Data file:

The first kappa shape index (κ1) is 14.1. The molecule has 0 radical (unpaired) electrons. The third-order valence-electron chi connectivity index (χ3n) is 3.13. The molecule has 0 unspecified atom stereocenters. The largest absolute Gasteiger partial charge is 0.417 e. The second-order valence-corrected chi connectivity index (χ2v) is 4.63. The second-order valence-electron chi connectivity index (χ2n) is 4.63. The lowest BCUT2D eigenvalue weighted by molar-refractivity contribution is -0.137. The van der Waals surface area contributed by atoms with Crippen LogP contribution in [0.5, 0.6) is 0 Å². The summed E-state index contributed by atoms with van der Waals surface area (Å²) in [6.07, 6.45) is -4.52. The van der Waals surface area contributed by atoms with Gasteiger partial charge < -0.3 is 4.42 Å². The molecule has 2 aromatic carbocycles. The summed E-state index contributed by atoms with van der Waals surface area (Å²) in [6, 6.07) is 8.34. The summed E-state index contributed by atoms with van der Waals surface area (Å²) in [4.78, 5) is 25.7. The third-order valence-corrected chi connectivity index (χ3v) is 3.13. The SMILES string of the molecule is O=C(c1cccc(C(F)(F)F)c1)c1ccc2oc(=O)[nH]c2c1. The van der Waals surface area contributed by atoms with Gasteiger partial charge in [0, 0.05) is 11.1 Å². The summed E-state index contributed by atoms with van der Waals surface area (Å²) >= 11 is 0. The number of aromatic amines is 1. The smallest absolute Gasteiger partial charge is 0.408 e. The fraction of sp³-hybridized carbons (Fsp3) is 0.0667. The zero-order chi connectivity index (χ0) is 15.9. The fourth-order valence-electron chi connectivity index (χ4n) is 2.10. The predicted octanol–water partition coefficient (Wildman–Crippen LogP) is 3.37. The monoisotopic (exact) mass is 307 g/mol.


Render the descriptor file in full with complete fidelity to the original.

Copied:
The first kappa shape index (κ1) is 14.1. The molecule has 0 radical (unpaired) electrons. The third-order valence-electron chi connectivity index (χ3n) is 3.13. The molecule has 0 unspecified atom stereocenters. The largest absolute Gasteiger partial charge is 0.417 e. The second-order valence-corrected chi connectivity index (χ2v) is 4.63. The second-order valence-electron chi connectivity index (χ2n) is 4.63. The lowest BCUT2D eigenvalue weighted by molar-refractivity contribution is -0.137. The van der Waals surface area contributed by atoms with Crippen LogP contribution in [0.5, 0.6) is 0 Å². The summed E-state index contributed by atoms with van der Waals surface area (Å²) in [6.07, 6.45) is -4.52. The van der Waals surface area contributed by atoms with Gasteiger partial charge < -0.3 is 4.42 Å². The molecule has 2 aromatic carbocycles. The summed E-state index contributed by atoms with van der Waals surface area (Å²) in [6, 6.07) is 8.34. The summed E-state index contributed by atoms with van der Waals surface area (Å²) in [4.78, 5) is 25.7. The third-order valence-corrected chi connectivity index (χ3v) is 3.13. The SMILES string of the molecule is O=C(c1cccc(C(F)(F)F)c1)c1ccc2oc(=O)[nH]c2c1. The van der Waals surface area contributed by atoms with Gasteiger partial charge in [0, 0.05) is 11.1 Å². The summed E-state index contributed by atoms with van der Waals surface area (Å²) >= 11 is 0. The number of aromatic amines is 1. The smallest absolute Gasteiger partial charge is 0.408 e. The fraction of sp³-hybridized carbons (Fsp3) is 0.0667. The zero-order chi connectivity index (χ0) is 15.9. The fourth-order valence-electron chi connectivity index (χ4n) is 2.10. The predicted octanol–water partition coefficient (Wildman–Crippen LogP) is 3.37. The monoisotopic (exact) mass is 307 g/mol.